1116. Impact of reduction of peri-cavitary edema after minimally invasive endoscopic hematoma evacuation on functional outcome
Authors: Rui Song; Maxwell Horowitz, BA; Olivia Allen; Dominic Nistal, BA; Alexander Chartrain; Jacopo Scaggiante; J Mocco, MD; Christopher Kellner, MD (Brooklyn, NY)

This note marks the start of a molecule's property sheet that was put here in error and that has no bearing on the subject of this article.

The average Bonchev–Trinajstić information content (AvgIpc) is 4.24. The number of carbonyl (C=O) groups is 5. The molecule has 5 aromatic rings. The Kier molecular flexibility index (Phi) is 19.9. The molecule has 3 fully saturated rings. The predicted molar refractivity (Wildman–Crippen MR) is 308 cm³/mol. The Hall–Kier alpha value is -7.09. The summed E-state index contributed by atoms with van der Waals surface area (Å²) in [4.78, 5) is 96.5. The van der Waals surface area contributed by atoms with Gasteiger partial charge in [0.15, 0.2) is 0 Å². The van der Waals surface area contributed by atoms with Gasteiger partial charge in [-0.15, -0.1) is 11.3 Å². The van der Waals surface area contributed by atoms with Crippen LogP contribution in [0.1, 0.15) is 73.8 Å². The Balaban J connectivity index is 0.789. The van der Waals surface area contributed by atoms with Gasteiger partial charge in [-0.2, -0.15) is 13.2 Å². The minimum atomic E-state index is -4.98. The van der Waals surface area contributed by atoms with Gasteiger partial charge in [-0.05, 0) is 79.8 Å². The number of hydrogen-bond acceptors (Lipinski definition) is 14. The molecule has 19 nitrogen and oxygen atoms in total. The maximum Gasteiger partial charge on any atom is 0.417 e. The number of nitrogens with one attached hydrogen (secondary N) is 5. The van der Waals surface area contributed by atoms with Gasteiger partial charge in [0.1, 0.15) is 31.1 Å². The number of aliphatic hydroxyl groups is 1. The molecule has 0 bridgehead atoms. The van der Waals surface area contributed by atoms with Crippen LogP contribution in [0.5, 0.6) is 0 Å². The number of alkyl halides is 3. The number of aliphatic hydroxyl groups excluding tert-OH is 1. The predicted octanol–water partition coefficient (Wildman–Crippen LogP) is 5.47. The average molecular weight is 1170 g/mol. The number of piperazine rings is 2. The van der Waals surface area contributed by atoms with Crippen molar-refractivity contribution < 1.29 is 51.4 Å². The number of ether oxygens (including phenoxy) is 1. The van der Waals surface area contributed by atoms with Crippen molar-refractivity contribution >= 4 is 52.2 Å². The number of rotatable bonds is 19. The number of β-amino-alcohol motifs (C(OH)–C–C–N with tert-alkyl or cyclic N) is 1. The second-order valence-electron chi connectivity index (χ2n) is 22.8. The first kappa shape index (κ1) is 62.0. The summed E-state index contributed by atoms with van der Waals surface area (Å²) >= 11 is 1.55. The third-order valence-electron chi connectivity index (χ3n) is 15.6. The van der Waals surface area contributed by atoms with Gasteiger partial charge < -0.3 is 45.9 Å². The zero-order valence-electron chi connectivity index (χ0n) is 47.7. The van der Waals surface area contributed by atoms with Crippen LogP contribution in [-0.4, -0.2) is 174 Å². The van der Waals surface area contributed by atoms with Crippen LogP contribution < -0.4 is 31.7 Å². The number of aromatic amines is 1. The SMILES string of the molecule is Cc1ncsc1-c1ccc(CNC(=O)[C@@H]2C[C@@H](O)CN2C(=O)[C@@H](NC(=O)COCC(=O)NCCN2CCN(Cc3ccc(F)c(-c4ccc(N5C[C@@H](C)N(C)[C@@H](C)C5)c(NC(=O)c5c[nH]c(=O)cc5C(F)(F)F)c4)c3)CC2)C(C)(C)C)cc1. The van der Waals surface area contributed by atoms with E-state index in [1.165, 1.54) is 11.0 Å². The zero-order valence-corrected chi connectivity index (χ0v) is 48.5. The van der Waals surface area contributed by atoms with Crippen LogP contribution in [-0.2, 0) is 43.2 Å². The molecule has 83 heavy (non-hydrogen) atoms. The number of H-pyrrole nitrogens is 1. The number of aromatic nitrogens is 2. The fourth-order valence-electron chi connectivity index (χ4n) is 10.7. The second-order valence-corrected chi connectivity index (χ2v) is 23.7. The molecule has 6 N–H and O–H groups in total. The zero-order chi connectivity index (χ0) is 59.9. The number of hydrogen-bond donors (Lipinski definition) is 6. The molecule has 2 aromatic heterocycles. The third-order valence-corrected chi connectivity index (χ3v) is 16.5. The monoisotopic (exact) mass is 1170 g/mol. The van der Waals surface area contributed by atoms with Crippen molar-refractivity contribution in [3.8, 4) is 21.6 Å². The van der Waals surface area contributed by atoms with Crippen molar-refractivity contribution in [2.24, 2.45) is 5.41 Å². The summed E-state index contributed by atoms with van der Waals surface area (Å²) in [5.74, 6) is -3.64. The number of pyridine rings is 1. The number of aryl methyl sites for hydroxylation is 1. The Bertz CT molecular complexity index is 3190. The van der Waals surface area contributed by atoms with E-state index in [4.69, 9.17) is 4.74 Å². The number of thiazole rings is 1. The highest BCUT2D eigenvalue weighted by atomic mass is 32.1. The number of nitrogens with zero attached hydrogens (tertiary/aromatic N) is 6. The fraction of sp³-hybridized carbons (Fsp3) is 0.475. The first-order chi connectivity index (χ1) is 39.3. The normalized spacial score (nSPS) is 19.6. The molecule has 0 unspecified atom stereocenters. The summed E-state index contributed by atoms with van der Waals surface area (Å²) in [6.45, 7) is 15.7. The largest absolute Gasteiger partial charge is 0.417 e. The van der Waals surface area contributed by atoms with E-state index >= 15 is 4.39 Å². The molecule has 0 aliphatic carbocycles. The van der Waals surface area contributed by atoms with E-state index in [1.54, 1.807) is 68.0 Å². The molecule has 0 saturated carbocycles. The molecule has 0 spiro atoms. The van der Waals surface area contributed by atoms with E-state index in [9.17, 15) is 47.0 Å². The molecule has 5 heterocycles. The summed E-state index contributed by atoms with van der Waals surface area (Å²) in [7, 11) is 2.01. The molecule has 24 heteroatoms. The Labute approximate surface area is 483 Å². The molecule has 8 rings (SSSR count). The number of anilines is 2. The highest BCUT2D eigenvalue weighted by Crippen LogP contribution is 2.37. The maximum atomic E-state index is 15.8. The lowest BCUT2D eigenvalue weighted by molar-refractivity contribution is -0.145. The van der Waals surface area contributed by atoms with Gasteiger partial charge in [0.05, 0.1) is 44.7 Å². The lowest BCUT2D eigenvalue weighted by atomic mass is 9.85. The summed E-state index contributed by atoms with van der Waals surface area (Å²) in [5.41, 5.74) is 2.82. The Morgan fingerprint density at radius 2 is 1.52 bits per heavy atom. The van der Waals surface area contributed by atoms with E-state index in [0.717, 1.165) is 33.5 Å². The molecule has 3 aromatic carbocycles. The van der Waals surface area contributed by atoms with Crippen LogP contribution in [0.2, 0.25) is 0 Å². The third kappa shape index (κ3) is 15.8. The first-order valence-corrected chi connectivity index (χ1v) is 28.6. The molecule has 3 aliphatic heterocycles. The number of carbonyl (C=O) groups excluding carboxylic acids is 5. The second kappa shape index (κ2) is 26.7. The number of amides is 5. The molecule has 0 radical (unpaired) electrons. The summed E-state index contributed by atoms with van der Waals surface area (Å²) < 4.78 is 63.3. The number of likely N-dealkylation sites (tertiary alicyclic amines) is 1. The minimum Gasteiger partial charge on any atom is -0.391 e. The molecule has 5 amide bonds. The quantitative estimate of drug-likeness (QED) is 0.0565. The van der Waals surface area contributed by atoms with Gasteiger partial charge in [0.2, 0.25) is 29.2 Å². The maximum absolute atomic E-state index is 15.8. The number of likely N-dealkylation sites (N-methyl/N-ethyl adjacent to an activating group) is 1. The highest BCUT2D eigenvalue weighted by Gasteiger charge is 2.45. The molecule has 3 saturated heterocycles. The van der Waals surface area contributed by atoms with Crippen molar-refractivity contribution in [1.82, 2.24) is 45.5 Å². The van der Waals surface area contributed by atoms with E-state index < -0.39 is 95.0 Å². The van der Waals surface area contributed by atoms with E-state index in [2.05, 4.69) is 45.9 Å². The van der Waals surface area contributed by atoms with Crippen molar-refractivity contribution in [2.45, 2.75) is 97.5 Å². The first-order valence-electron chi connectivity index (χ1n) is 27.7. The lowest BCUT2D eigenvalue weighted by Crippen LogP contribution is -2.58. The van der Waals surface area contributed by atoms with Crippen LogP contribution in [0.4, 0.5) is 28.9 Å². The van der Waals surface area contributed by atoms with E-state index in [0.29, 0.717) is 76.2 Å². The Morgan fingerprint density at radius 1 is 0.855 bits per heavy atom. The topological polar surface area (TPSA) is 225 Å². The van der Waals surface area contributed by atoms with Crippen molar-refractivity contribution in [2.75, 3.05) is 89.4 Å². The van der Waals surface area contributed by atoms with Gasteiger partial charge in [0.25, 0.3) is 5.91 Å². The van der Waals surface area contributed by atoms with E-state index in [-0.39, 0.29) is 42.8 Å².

Introduction: Peri-cavitary edema (PCE) is a cytotoxic and vasogenic reaction to acute blood within the brain parenchyma. It has been reported in the literature to correlate with intracerebral hemorrhage (ICH) volume and time course as well as functional outcomes. As we previously reported, reduction of hematoma volume by minimally invasive (MIS) endoscopic evacuation is correlated to a reduction in PHE. Here we explore the relationship between PCE reduction after MIS endoscpic evacuation and patient outcomes. Methods: 47 consecutive patients presenting with supratentorial ICH underwent MIS endoscopic hematoma evacuation at the Mount Sinai Health System. Pre and post-operative CT images were analyzed by two separate raters using semi-automated threshold-guided software. Demographic and clinical data were queried from an institutional database. Patients were followed for 1 year and functional status was evaluated at the 1, 3, 6, and 12 month timepoints. Results: Average age in our cohort was 63; 7 patients had a premorbid mRS >0. Deep hemorrhages accounted for about 75% and 50% of patients had concurrent IVH; 4 patients had a spot sign on CTA. Average admission GCS, ICH score, and NIHSS was 9.5, 2.1, 18.5 respectively. Average bleed to evacuation time and operative time were 50 hrs and 1.8 hours, respectively. Average hematoma size and evacuation percentage were 46 cc and 90%. Average edema size pre and post-op were 20.3 cc and 18.2 cc. Hospital length of stay and functional outcome were not significantly correlated to PCE. Conclusion: While there is a relationship between PCE and functional outcomes, we found that patient factors were not correlated to outcomes. Analysis of a larger cohort will be needed to solidify the relationship of PCE after hematoma evacuation and patient outcome.